The anti-phishing feature, currently available in the test version of Google's Chrome, would unlikely provide the boost the browser needs to catch up with Microsoft's Internet Explorer, an expert says.
Chrome trails IE in its ability to protect users landing on malicious websites through phishing attacks. The experimental feature in Chrome Canary Version 36.0.1975.0 would try to narrow the gap by displaying the root domain of a website to theoretically make it easier for a person to distinguish between a legitimate and bogus site.
If the domain is supposed to be "amazon.com," but what's shown is "amazon_scam.com," then the Chrome user would know they've landed on a fake site.
However, such a feature is unlikely to be of much help.
"I believe it is far too soon to assess success or failure," Randy Abrams, research director for NSS Labs, said. "That said, allowing users to see the true top level domain (TLD) name will be of limited effectiveness.
"Many users do not know what a TLD is or even have the knowledge to distinguish a good one from a bad one."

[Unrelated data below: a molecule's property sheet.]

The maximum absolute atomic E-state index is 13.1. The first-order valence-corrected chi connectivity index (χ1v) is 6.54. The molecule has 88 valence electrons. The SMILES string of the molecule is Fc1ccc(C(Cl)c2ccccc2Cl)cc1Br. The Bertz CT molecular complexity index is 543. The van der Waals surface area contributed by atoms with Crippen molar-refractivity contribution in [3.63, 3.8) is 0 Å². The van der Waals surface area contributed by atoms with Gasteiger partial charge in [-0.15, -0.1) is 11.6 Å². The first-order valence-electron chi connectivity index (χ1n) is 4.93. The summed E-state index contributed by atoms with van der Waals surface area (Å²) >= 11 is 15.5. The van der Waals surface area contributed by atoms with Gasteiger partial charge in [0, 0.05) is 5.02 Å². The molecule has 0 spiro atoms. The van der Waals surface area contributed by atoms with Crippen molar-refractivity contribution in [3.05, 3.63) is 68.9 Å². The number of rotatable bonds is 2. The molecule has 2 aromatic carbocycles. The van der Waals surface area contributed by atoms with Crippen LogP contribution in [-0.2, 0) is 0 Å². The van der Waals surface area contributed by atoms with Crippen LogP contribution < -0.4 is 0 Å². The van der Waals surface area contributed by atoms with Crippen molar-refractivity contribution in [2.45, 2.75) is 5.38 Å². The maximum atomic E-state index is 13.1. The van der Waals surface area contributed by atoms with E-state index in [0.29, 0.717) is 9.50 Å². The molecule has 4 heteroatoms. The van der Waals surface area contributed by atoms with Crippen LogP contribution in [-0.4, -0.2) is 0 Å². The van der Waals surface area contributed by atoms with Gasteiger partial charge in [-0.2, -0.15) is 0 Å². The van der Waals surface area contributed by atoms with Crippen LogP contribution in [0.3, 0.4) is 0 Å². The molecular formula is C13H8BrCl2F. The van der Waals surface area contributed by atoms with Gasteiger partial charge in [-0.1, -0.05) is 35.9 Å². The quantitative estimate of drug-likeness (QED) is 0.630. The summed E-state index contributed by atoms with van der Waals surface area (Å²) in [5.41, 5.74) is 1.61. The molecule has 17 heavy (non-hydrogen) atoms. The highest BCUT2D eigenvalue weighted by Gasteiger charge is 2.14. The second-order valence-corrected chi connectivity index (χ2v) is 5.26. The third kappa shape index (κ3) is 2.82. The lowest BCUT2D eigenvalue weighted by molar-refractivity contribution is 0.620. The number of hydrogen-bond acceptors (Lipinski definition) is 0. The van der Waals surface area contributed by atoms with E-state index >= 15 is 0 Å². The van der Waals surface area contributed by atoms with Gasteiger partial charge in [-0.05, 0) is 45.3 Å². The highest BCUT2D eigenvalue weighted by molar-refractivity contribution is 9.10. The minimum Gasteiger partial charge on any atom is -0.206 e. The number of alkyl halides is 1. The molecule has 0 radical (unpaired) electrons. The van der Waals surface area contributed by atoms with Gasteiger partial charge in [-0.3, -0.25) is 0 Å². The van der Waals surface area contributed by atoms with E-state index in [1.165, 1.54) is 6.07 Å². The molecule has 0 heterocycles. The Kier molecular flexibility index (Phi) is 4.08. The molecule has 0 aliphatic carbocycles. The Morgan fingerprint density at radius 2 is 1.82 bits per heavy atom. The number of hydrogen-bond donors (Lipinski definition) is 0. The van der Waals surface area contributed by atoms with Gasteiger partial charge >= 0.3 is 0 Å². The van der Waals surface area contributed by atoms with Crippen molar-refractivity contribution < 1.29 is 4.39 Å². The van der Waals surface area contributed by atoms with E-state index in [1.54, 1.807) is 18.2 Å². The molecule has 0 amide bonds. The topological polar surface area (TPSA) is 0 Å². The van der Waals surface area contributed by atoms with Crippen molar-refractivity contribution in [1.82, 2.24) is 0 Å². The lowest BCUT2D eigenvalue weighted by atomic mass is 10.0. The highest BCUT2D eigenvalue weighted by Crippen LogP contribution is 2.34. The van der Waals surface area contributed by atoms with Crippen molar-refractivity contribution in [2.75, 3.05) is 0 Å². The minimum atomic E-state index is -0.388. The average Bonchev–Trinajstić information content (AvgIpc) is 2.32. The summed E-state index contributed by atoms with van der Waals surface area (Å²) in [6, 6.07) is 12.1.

In addition, such tactics do not help when cybercriminals compromise a web server and load malicious pages on the site, Abrams said. In those cases, the URL would look fine, so the only tip-off would be if the page seeks personal information unrelated to the site.
"There will be users who do not put two and two together to figure out that 'kinder_peope_love_you.com' is probably not a safe place to share their banking credentials," Abrams said.
A recent comparison of browser malware detection found Chrome trailing IE with a block rate of 70.7 percent versus 99.9 percent, according to NSS Labs.
The malware threat typically starts when criminals send email crafted to trick the recipient into clicking on a link that leads to a malicious webpage. Chrome and IE use a combination of URL filtering and application reputation technology to detect bogus URLs and malware.
Besides questionable effectiveness, Google's anti-phishing feature is also flawed, according to PhishMe, which provides security training to companies.
PhishMe reported this week that the feature failed to display long URLs. How long would depend on the size of the browser window, but URLs over 98 characters were certain to disappear.
Chrome Canary is intended for developers and early adopters of the browser. Because it is meant for testing, Google warns that the browser could "sometimes break down completely."
This story, "Anti-Phishing in Google Chrome a Shaky Work in Progress" was originally published by CSO.